This is a glossary of the words we use in the ABLE group to talk about
the Aesop system. This glossary is sorted alphabetically, even though this
may not be the best order in which to learn about all these terms.
Style Developer's Tool
- ACME is our generic architectural description language,
intended to be a mechanism for sharing designs among different
- An agent is a tool that is like the user interface in that it
presents an abstract view of a design to the user and allows more or
less arbitrary manipulation of a design. Agents are unlike other tools
in that they cannot easily be thought of as derived methods of objects.
- An aggregate is an arrangement of components and connectors
into a graph structure. Formally, an aggregate is defined by a set of
components, a set of connectors, and a set of attachments from ports
of the components to roles of the connectors.
An aggregate representation is a representation of a component
or connector by an aggregate sub-architecture. In addition to the elements
that an aggregate has, an aggregate representation also has a set of
bindings from ports and roles inside the aggregate to ports and roles
on the element that the aggregate representation represents.
- Architectural Type
- The architectural type of a design element is the
appropriate member of the following set: component, connector, port,
role, configuration. For example, although a filter has type `filter',
its architectural type is `component'.
- Here's a definition that we're working with for software architecture,
from the IEEE Transactions on Software
Engineering's Special Issue on Software Architecture:
The structure of the components of a program/system, their
interrelationships, and principles and guidelines governing their
design and evolution over time.
- An attachment is a joining of a port and a role. At present, there
is no internal structure for attachments.
See also: port, role
- A binding is an identification of a port or role in an
aggregate representation with a port or role in the component or connector
that the aggregate represents. Bindings, at present, have very little
internal detail; they are not mediating interactions, they
are showing that two different elements are really the same element.
- Certification is the process by which an object of one type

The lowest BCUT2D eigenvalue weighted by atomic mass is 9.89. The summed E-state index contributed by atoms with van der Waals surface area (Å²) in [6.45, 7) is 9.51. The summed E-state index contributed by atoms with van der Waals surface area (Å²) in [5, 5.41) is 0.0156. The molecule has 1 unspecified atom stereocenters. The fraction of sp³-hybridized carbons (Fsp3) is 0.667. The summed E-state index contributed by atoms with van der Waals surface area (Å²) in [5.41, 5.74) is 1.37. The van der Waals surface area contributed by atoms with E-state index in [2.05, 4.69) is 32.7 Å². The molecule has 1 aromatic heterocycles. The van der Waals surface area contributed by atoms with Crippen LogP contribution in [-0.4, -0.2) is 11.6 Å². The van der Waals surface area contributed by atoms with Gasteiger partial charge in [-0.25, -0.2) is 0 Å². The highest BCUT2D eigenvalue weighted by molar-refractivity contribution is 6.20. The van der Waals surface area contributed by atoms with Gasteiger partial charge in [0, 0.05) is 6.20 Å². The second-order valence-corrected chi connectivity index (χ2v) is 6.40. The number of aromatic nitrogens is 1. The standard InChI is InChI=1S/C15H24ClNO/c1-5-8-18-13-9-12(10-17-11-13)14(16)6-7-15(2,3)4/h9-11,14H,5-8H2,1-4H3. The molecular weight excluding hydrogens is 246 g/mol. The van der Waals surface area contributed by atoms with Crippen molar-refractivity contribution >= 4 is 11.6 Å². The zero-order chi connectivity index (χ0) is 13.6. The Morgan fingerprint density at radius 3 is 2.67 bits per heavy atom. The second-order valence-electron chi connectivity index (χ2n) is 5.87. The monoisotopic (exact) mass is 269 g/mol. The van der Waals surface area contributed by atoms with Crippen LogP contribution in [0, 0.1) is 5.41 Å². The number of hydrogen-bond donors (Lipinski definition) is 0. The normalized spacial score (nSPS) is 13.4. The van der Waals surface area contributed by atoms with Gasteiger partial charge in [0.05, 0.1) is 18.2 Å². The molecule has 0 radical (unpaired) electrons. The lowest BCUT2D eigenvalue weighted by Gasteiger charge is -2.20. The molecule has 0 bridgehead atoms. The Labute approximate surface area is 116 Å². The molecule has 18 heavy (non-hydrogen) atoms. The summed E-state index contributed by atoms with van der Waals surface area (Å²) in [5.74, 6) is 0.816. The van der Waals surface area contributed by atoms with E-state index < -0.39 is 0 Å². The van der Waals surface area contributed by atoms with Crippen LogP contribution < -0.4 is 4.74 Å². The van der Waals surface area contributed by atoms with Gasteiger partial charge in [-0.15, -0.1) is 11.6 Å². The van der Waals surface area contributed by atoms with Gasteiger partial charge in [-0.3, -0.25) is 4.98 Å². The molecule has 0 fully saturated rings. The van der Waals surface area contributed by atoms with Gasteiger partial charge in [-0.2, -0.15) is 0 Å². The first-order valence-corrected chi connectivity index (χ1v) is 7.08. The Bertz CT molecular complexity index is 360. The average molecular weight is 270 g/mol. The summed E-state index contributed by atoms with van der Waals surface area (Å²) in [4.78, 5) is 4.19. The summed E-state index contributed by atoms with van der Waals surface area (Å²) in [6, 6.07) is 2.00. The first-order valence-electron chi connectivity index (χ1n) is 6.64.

is converted in a type-safe manner to an object of a sub-type. For example,
a component which has only reader and writer ports may be certified as a
We used to refer to Certification as blessing, but changed because
of the religious connotations of "blessing".
- A class is the code for the implementation of a set of objects.
The difference between a class and a type is that a type
defines the externally visible behavior of a set of objects, but a
class defines the code that implements that behavior.
See also: type, subclass,
- A component is a locus of computation or data storage.
Component is one of our fundamental architectural types.
Connectors are usually represented as boxes or other compact shapes
in our environments.
- Configuration is the word used by the rest of the
architectural community to refer to what we call an aggregate. We changed the word we use because at
one point we were using the word "configuration" to refer to a set of
components, connectors, and attachments, to the process of turning a
partially specified object on the shelf into a fully specified object
in a design, or to the suite of tools making up a design
- A connector represents a communication between two or more
components. The interfaces of a connector are roles.
- Derived Style
- A derived style is simply a style that reuses code and
definitions from another style, without any implications of compatibility.
For example, the "Unix pipe and filter" style, which adds files to the
design vocabulary of the "pipe and filter" style, is a derived style
of the "pipe and filter" style, but it is not a substyle.
- A design is the architectural model of a system that is created,
modified, and analyzed by the use of an Aesop environment.
- Design Rule
- A design rule is an element of code with which a class extends
a method of a superclass. A design rule consists of the following:
- Design Vocabulary
- An Environment is a design environment tailored to a particular
style. It includes a set of policies about the
style, and a set of tools that work in harmony with that style,
visualization information for tools, and so forth. The
applicable rule of thumb is that if something is part of the formal
meaning, it should be part of a style; if it's part of the presentation
to the user, it should be part of the environment.
See also: Style,
- Environment Description
- An Environment Descripion is the description of an
environment that serves as the other input to the
Style Developer's Tool.
See also: Environment,
- Policy Map
- A Style is a family of related architectural designs. It includes
a design vocabulary, a set of invariants that characterize well-formed
designs in that style, and a set of properties that are meaningful in
For example, a pipe and filter style would include filters, pipes, etc.
in the design vocabulary, include the rules that input ports attach
only to sink roles and so forth in the set of invariants, and include
properties like `cyclicity' and `throughput'.
See also: Stylet,
- Style Description
- A Style Description is the description of a style that
serves as input to the Style Developer's
Tool. A style description includes a list of design
vocabulary, invariants, and properties.
See also: Style,
- Style Developer's Tool
- A stylet is the set of values associated with
a particular word of design vocabulary. For example, a definition of the
`filter' stylet might express that `a filter is a component that has only
input ports and output ports.'
See also: Type, Class
- Tool Server